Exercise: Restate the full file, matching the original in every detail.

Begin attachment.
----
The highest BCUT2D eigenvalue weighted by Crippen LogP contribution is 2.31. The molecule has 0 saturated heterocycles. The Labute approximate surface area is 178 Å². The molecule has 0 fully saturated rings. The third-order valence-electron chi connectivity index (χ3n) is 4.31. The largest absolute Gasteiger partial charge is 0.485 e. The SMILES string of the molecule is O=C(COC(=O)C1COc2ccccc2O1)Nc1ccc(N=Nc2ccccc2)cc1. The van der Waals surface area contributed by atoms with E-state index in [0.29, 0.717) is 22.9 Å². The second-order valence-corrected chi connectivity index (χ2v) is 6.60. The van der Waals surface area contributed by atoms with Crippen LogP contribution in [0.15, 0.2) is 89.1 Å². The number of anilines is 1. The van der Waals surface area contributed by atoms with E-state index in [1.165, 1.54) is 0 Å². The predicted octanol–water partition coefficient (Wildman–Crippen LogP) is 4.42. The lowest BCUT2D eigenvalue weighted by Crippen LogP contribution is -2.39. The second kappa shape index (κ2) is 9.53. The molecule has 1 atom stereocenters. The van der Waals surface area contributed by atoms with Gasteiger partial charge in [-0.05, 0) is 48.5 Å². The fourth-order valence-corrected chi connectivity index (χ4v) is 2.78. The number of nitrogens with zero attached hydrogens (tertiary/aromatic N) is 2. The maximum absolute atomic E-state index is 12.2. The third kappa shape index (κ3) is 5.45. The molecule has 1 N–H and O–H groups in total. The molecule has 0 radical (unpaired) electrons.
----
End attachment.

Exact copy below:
The highest BCUT2D eigenvalue weighted by Crippen LogP contribution is 2.31. The molecule has 0 saturated heterocycles. The Labute approximate surface area is 178 Å². The molecule has 0 fully saturated rings. The third-order valence-electron chi connectivity index (χ3n) is 4.31. The largest absolute Gasteiger partial charge is 0.485 e. The SMILES string of the molecule is O=C(COC(=O)C1COc2ccccc2O1)Nc1ccc(N=Nc2ccccc2)cc1. The van der Waals surface area contributed by atoms with E-state index in [0.29, 0.717) is 22.9 Å². The second-order valence-corrected chi connectivity index (χ2v) is 6.60. The van der Waals surface area contributed by atoms with Crippen LogP contribution in [0.15, 0.2) is 89.1 Å². The number of anilines is 1. The van der Waals surface area contributed by atoms with E-state index in [1.165, 1.54) is 0 Å². The predicted octanol–water partition coefficient (Wildman–Crippen LogP) is 4.42. The lowest BCUT2D eigenvalue weighted by Crippen LogP contribution is -2.39. The second kappa shape index (κ2) is 9.53. The molecule has 1 atom stereocenters. The van der Waals surface area contributed by atoms with Gasteiger partial charge in [-0.05, 0) is 48.5 Å². The fourth-order valence-corrected chi connectivity index (χ4v) is 2.78. The number of nitrogens with zero attached hydrogens (tertiary/aromatic N) is 2. The maximum absolute atomic E-state index is 12.2. The third kappa shape index (κ3) is 5.45. The molecule has 1 N–H and O–H groups in total. The molecule has 0 radical (unpaired) electrons.